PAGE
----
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September 21, 2018

As Acadia visitation rises, maintenance backlog looms

Photo / Laurie Schreiber
Photo / Laurie Schreiber
At Acadia National Park, government and park officials and members of the Bar Harbor community toured park facilities to view the deteriorating conditions.

Acadia National Park visitorship on the rise

In 2017, Acadia had 3.5 million visitors, up from 3.3 million the previous year, according to the park service. Through Aug. 30 this year, Acadia had 2.39 million visitors, up from 2.34 million through the first eight months of last year.

As the number of visitors to Acadia National Park continues to rise, park officials say there's an ever-greater urgency to address the park's backlog of maintenance on basic infrastructure, ranging from maintenance buildings to visitor restrooms.

At a media event held Sept. 20 at the park's headquarters in Bar Harbor, park officials and members of Bar Harbor's business and nonprofit community said additional funding, now pending in a bill that's moving through Congress, is essential to ensure that visitors keep coming back. They said the park's funding does not meet its needs for capital improvements, including basic infrastructure.

"Acadia has been pretty busy in the last few years. We've seen a 59% increase in visitation over the last 10 years," Acadia Superintendent Kevin Schneider said in his remarks at the event. "That is a great thing to have. But we need to be prepared to welcome them. And that means infrastructure."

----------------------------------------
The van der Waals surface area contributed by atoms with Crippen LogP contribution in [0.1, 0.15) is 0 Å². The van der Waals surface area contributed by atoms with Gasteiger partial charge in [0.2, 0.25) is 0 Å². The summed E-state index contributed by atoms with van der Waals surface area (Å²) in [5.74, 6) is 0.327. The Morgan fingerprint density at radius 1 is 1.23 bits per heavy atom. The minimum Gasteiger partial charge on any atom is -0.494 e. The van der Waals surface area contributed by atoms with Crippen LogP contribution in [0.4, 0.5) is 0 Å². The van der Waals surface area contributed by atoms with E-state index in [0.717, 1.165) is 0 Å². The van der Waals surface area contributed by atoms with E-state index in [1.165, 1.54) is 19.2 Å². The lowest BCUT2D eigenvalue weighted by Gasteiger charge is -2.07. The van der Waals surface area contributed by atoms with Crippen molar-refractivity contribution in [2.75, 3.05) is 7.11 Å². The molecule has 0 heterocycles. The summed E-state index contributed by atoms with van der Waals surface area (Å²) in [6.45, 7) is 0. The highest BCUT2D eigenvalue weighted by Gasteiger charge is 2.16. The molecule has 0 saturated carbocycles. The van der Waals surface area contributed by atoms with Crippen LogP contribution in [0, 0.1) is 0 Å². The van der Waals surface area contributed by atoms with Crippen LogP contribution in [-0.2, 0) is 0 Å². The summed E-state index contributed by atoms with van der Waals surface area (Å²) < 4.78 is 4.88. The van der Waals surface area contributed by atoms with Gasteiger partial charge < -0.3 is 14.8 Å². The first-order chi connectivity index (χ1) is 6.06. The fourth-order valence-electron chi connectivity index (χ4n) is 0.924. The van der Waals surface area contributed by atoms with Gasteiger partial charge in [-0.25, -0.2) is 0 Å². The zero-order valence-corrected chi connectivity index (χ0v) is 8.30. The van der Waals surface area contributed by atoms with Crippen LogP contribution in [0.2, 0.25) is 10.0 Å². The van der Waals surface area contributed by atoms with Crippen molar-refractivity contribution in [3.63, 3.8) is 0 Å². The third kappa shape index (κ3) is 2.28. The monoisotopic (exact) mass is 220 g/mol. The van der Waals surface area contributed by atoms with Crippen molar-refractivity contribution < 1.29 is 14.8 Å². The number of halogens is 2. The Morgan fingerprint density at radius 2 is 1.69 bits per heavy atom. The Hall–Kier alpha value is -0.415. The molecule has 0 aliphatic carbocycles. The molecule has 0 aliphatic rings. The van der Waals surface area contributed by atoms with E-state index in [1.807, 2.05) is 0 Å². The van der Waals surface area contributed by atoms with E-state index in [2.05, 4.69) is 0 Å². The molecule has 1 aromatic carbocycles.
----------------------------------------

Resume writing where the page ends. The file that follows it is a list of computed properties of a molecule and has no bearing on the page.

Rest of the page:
In 2017, Acadia had 3.5 million visitors, up from 3.3 million the previous year, according to the park service. Through Aug. 30 this year, Acadia had 2.39 million visitors, up from 2.34 million through the first eight months of last year.

King behind an effort to increase funding

Thursday's event was hosted by U.S. Sen. Angus King, I-Maine, and other federal and state legislators or their designees. King, who is running for re-election, is a lead sponsor of legislation to address a nearly $12 billion maintenance backlog throughout the national park system. Acadia's backlog is estimated to be $60 million.

Even the park's own maintenance facility is in need of serious maintenance, said Mack Weaver, who is buildings and utility foreman. On a tour, he pointed out problems like cracks in the building, and plywood doors and single-pane windows that are inadequate for winter's chill. The storage area is too small for needs that range from snowplow equipment to toilet paper, said Schneider. It also lacks basic compliance features like handicap-accessibility, he said.

"We need to have clean restrooms, a good visitor center, good roads, good trails, good carriage roads," Schneider said.

Acadia has 452,000 square feet of building space, 86 miles of roads, 17 public water systems, 158 miles of hiking trails, 45 miles of carriage roads and four campgrounds.

"Much of our deferred maintenance is below the surface of what visitors see," Schneider said. "It's things like this maintenance building, like the culverts below the roads, like the wastewater system. Visitors use them, but don't see them."

Some of the assets, like the maintenance building and nearby administration building, need to be replaced, he said.

"They're undersized for the level of visitation we see today," Schneider said. "This building was built in the 1960s and was not designed for the 3.5 million visitors we see today. And they've deteriorated to a point where it no longer makes sense to invest in them."